The United Nations Human Rights Council today voted to open an international inquiry into alleged war crimes committed by both the Sri Lankan Government and the Liberation Tigers of Tamil Eelam (LTTE) in the final stages of a decades-long conflict that ended in 2009.
Adopted by a vote of 23 in favour to 12 against with 12 abstentions, the Geneva-based Council requested the Office of the UN High Commissioner for Human Rights (OHCHR) to undertake a “comprehensive investigation” into alleged serious violations and abuses of human rights and related crimes by both parties, and to establish the facts and circumstances of such alleged violations “with a view to avoiding impunity and ensuring accountability.”
The Sri Lankan Government declared victory over the rebel LTTE in May 2009, after a conflict that had raged on and off for nearly three decades and killed thousands of people. The final months of the conflict had generated concerns about alleged violations of international human rights and humanitarian law.
By its action today, the Council reiterated its call on the Government to implement the constructive recommendations made in the report of the Lessons Learnt and Reconciliation Commission.
It also called on the Government to release publicly the results of its investigations into alleged violations by security forces, including the attack on unarmed protesters in Weliweriya in August 2013, and the report of 2013, by the court of inquiry of the Sri Lanka Army.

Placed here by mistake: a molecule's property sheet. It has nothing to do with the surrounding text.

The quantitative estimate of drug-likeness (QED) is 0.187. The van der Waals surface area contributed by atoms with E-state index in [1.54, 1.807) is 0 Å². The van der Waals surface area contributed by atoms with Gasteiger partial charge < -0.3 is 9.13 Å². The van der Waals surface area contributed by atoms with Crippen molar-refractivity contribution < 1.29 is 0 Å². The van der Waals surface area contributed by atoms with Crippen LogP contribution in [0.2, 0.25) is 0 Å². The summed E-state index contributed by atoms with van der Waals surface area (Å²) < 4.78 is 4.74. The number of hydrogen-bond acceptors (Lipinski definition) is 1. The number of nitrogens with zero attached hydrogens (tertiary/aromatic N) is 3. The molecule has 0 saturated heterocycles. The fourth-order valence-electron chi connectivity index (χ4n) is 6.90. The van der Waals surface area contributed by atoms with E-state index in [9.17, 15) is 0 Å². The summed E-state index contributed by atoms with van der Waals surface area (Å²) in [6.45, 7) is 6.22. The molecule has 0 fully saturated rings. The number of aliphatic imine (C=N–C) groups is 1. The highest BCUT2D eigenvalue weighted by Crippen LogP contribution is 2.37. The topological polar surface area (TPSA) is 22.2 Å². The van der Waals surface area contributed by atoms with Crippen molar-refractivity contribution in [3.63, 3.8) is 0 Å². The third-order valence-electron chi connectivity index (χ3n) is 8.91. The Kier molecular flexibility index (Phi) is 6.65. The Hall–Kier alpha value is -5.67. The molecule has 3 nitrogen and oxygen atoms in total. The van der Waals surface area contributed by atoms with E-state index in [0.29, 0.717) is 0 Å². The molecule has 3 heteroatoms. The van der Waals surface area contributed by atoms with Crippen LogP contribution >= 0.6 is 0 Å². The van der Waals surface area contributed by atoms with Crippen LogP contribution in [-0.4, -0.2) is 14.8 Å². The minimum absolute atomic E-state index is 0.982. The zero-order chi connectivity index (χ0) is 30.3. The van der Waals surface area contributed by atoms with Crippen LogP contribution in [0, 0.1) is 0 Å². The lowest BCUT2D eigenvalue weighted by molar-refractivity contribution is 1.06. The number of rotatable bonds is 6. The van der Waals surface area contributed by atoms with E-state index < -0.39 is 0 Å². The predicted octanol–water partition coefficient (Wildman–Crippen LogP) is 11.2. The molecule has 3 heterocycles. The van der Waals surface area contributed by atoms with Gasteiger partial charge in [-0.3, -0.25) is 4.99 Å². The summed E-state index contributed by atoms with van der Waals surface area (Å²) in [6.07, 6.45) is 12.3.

In her address to the Council yesterday, High Commissioner for Human Rights Navi Pillay stressed the need to ensure justice and accountability, including through the establishment of an independent and credible investigation, saying: “This is essential to advance the right to truth for all in Sri Lanka and create further opportunities for justice, accountability and redress.”
She noted that in recent years, the Government has established various mechanisms with the task to investigate past violations. “But none have had the independence to be effective or inspire confidence among victims and witnesses,” she stated.
At the same time, new evidence continues to emerge, and witnesses are willing to come forward to testify before international mechanisms in which they have confidence and which can guarantee their protection, the High Commissioner added.
“This shows that an international inquiry is not only warranted, but also possible, and can play a positive role in eliciting new information and establishing the truth where domestic inquiry mechanisms have failed.”
The Council has in the past called on the Sri Lankan Government to take credible steps to ensure accountability for alleged serious violations committed during the final months of the conflict.